In a study underwritten by the National Cable Television Association, four participating U.S. universities analyzed 9000 hours of TV programming shown between 6.00 a.m. and 11.00 p.m. Findings of this study should make us all very concerned regarding the negative impact of TV. The characters displayed in TV programs frequently use violence to handle conflicts and other problems, they aren't punished and their victims appear unharmed. Children should not be getting such erroneous and misleading lessons in violence day in and day out.
"Children have a harder time than adults distinguishing fantasy from reality and linking scenes together," says psychologist Edward Donnerstein of University of California at Santa Barbara. "At the end of the show, you or I know that the person has been punished for a violent act that occurred an hour earlier. A 4-year old does not."
Sixty percent of the content of our TV programs is filled with various acts of physical aggression. Such programs often portray violence as heroic and glamorous which can spur aggressive behaviors in viewers, especially our young and impressionable ones. They are too young to critically evaluate these programs or differentiate between reality and the fantasy.
The study further observes that "good" characters or heroes commit nearly forty percent of the violent acts. We all know that children are likely to emulate such characters because they treat them as role models.
More than one third of the programs
feature bad characters who go unpunished. Physical aggression is
much too often condoned.
More than 70 percent of aggressors show no remorse and receive no criticism or penalty for their violent acts.
About half of TV violence involves no physical injury and no pain or emotional suffering on the part of the victims. Viewers often don't get to see that serious violence does destroy victims and devastates their families.
TV cartoon characters often don't represent harmless, fun loving creatures of mirth. Shooting, stabbing, and killing is common in many cartoons that are fed daily to young and vulnerable audience, that is, children under 7 to 8 years of age. Many children in this age group are not only fond of their cartoon heroes, such as the Ninja Turtles, they love them. Such early lessons in "fun violence" are risky.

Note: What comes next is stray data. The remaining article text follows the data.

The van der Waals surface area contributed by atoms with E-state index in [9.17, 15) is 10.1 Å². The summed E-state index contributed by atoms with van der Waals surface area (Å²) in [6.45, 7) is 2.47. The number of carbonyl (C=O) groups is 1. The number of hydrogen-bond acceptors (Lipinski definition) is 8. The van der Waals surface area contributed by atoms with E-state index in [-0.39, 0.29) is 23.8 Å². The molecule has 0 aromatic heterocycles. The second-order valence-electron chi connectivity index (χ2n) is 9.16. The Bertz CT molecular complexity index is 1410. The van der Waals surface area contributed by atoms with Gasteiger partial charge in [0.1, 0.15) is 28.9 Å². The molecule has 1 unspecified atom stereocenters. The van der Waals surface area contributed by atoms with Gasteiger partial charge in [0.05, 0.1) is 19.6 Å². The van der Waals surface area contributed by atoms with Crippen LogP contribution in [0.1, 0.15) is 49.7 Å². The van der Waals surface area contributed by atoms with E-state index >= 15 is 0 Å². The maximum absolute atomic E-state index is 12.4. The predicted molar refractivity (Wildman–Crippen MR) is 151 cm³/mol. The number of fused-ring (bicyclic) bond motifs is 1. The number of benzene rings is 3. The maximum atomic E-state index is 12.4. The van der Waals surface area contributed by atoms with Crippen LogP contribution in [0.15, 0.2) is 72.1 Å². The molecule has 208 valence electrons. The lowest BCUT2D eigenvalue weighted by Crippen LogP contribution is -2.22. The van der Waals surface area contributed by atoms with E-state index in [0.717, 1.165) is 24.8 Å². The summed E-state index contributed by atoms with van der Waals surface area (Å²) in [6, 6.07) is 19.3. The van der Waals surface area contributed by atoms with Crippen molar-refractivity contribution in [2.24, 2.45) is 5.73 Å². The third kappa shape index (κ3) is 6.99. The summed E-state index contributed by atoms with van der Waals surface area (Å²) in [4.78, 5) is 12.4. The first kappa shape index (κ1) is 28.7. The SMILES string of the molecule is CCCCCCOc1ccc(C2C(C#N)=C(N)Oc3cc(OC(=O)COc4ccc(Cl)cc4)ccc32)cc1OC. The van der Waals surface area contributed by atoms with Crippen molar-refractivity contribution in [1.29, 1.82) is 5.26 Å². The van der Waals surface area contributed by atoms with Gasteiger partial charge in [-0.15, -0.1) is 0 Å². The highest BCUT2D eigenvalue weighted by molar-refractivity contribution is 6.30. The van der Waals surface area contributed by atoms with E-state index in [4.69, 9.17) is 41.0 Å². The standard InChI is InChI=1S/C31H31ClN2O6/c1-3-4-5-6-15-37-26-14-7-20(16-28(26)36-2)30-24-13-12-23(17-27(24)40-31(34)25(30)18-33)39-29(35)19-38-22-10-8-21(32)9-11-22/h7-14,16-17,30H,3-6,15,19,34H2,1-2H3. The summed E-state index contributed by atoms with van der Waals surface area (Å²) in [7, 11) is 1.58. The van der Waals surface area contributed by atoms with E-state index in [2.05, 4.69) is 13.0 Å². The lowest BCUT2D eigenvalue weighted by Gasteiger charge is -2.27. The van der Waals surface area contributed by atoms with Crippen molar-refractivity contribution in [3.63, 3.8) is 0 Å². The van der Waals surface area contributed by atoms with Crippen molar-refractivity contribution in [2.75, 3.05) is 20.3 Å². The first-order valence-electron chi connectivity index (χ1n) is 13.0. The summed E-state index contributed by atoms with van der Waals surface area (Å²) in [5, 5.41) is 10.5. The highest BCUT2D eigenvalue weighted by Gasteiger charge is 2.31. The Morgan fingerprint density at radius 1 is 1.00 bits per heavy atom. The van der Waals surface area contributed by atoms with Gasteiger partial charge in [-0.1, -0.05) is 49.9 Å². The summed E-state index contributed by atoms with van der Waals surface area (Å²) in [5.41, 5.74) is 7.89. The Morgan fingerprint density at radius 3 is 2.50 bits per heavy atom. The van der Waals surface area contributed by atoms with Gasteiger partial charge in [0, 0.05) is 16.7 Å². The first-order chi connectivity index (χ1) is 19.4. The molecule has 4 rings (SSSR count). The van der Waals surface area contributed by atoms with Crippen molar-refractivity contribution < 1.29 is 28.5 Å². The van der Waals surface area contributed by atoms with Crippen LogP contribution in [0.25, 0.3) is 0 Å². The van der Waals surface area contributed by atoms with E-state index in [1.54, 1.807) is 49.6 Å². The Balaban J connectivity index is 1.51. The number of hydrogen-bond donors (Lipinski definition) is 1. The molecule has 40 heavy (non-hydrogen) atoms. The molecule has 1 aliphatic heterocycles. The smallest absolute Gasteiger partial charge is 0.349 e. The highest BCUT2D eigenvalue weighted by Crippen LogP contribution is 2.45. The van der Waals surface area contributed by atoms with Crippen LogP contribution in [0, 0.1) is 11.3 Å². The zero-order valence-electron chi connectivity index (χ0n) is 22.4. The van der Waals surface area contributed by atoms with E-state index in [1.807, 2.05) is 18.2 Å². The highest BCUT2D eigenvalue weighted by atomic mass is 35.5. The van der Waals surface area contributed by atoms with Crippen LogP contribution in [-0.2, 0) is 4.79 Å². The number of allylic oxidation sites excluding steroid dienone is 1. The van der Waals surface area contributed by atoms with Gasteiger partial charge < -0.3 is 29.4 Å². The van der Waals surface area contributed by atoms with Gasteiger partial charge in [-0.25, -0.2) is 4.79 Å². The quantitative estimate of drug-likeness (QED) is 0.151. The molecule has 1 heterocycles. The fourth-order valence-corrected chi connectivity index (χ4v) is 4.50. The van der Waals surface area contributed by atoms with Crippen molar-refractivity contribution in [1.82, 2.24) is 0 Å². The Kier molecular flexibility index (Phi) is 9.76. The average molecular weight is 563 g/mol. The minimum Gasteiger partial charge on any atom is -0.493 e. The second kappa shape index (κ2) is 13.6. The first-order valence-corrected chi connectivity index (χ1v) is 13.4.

It's a myth that TV is pure entertainment.
TV is a powerful tool of learning, particularly for young children.
Therefore, responsible TV should show the consequences of violence and
present alternatives for resolving conflicts in a nonviolent fashion.
It is dangerous to show violence as a problem solver. I would like
aggressors in TV programs, at least some of the time, to show some good
old fashioned remorse.
Dale Kinkel of the University of California at Santa Barbara says, "We need shows that present violence as unattractive and repulsive—that makes aggressors outcasts, not heroes." Violent messages need to be counteracted with anti-violent messages.
Until TV executives voluntarily start producing more responsible programs for children, what should parents do for their young children who are most vulnerable to faulty messages about violence? Parents should often watch these program with their children and later discuss their observations. For example, ask them what they thought of the physical aggression they just saw on the TV. Ask for their suggestions as to how else the characters in the story could have solved the problem or the conflict they were experiencing.
Parents should not hesitate to take
an active role in selecting or banning certain programs. Some
are too constrained to intrude on a child's right to watch so called entertainment
TV. Others are too hesitant to impose their value system on children.
Parents should teach children right values and attitudes just as they would
teach them correct rules of mathematics or grammar.
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